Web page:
// here was the #include-command
void doThis();
void doAnythingElse();

// and here is the rest of the .cpp-file...

to put it in a nutshell: you can have as many header (.h) files as you want, and you can put everything in as you like. the only thing you have to be careful is not to create a cross-reference (that might be, for example a file "a.h" including "b.h" which is including "a.h" ... you get the problem of this?).

but theres a very small trick that allows you to avoid this.

just use a structure in your headerfiles like the following.

in this example, i''ll be using the headerfile "encrypt.h".

// encrypt.h
#ifndef __ENCRYPT_H
#define __ENCRYPT_H

// here''s the place for the stuff you want to place in the header
// file...


this does nothing else than make sure that this headerfile is included only once.

if you have a sourcecode where this would be:

#include "encrypt.h"
#include "encrypt.h"

the headerfile "encrypt.h" would only be included the first time. i won''t explain you why, if you do not know already, take a look at #ifndef (in the c-help for example).


--si tacuisses, philosophus mansisses--

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this is a little off topic but i have it all set up(a header and 3 cpp)and i go to compile, and for every file it tells me the following for each cpp file(making 6 errors)

c:\documents and settings\reilly\desktop\c++\includes\tricksheader.h(53) : error C2146: syntax error : missing '';'' before identifier ''LRESULT''
c:\documents and settings\reilly\desktop\c++\includes\tricksheader.h(53) : fatal error C1004: unexpected end of file found

the issue is that part of the code is the function prootype in the header, here is the header with the line comented out(i have been basing all the code off the code in the book i''m using right now, "tricks of the windows game programming gurus")


//the .h file for the TOTWGPG book examples



#include <windows.h> // include important windows stuff

#include <windowsx.h>
#include <mmsystem.h>
#include <ddraw.h> //include importent directX stuff

#include <iostream.h> // include important C/C++ stuff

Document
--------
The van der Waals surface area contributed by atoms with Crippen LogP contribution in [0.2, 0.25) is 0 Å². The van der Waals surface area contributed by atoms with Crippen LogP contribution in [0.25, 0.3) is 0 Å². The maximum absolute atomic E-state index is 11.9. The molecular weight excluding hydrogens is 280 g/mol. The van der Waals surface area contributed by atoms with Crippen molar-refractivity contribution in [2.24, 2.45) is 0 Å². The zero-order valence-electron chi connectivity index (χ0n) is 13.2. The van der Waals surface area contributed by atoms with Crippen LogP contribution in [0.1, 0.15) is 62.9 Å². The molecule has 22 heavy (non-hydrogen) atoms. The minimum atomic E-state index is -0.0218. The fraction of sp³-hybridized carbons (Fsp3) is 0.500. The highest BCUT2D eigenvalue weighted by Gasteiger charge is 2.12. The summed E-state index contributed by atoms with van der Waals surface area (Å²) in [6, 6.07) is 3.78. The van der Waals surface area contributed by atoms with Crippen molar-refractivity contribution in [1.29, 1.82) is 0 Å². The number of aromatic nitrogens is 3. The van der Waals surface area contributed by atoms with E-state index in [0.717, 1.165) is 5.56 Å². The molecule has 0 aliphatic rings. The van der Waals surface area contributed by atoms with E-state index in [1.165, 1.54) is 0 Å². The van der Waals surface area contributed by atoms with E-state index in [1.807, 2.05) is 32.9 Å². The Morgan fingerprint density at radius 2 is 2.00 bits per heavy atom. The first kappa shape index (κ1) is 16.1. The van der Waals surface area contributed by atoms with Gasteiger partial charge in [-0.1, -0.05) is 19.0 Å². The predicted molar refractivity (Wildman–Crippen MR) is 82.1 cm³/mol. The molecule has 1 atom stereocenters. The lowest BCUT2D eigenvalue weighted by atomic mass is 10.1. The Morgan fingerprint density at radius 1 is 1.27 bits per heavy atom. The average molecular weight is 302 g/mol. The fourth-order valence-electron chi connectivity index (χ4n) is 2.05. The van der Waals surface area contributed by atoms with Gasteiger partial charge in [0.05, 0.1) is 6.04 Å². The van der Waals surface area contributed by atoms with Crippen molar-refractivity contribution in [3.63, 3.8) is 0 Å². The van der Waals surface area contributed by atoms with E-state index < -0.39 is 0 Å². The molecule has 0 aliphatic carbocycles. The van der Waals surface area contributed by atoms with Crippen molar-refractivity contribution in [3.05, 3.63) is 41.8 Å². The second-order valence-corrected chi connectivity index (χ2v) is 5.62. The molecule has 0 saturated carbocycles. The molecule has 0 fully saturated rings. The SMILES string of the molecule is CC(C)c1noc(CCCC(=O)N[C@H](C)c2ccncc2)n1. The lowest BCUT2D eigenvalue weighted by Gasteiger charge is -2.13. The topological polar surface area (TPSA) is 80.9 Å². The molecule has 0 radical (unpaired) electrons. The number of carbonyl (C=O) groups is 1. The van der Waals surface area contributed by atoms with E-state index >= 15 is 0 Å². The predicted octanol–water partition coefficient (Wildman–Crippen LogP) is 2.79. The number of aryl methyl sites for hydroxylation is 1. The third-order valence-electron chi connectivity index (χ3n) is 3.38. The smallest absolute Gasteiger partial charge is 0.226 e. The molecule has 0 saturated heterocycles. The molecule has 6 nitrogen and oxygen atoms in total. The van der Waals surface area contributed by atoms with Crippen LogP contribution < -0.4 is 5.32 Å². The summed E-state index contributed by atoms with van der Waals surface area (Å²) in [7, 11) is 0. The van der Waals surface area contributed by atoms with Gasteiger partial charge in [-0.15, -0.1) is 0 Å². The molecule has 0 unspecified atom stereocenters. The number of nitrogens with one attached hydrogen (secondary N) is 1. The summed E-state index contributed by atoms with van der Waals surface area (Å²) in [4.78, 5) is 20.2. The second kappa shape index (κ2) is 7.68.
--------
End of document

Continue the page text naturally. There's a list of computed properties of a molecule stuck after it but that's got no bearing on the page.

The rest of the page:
#include <conio.h>
#include <stdlib.h>
#include <malloc.h>
#include <memory.h>
#include <string.h>
#include <stdarg.h>
#include <stdio.h>
#include <math.h>
#include <io.h>
#include <fcntl.h>

// DEFINES ////////////////////////////////////////////////

// defines for windows


// MACROS /////////////////////////////////////////////////

#define KEYDOWN(vk_code) ((GetAsyncKeyState(vk_code) & 0x8000) ? 1 : 0)
#define KEYUP(vk_code) ((GetAsyncKeyState(vk_code) & 0x8000) ? 0 : 1)

// GLOBALS ////////////////////////////////////////////////

HWND main_window_handle = NULL; // globally track main window

HINSTANCE hinstance_app = NULL; // globally track hinstance

char buffer[80]; // general printing buffer


//main game functions///////////////

int Game_Main(void *parms = NULL, int num_parms = 0)

//windows functions/////////////////

LRESULT CALLBACK WindowProc(HWND hwnd,//this is the line it points to for the error

UINT msg,
WPARAM wparam,
LPARAM lparam)
int WINAPI WinMain(HINSTANCE hinstance,
HINSTANCE hprevinstance,
LPSTR lpcmdline,
int ncmdshow)

//directX, inti and shutdown///////

int Game_Init(void *parms = NULL, int num_parms = 0)
int Game_Shutdown(void *parms = NULL, int num_parms = 0)

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You need a ; on the end of each function decleration.

You''re also including the header file too oftern if it keeps coming up. Use either the defines like Indeterminatus mentioned or put :

#pragma once

at the top of the header file.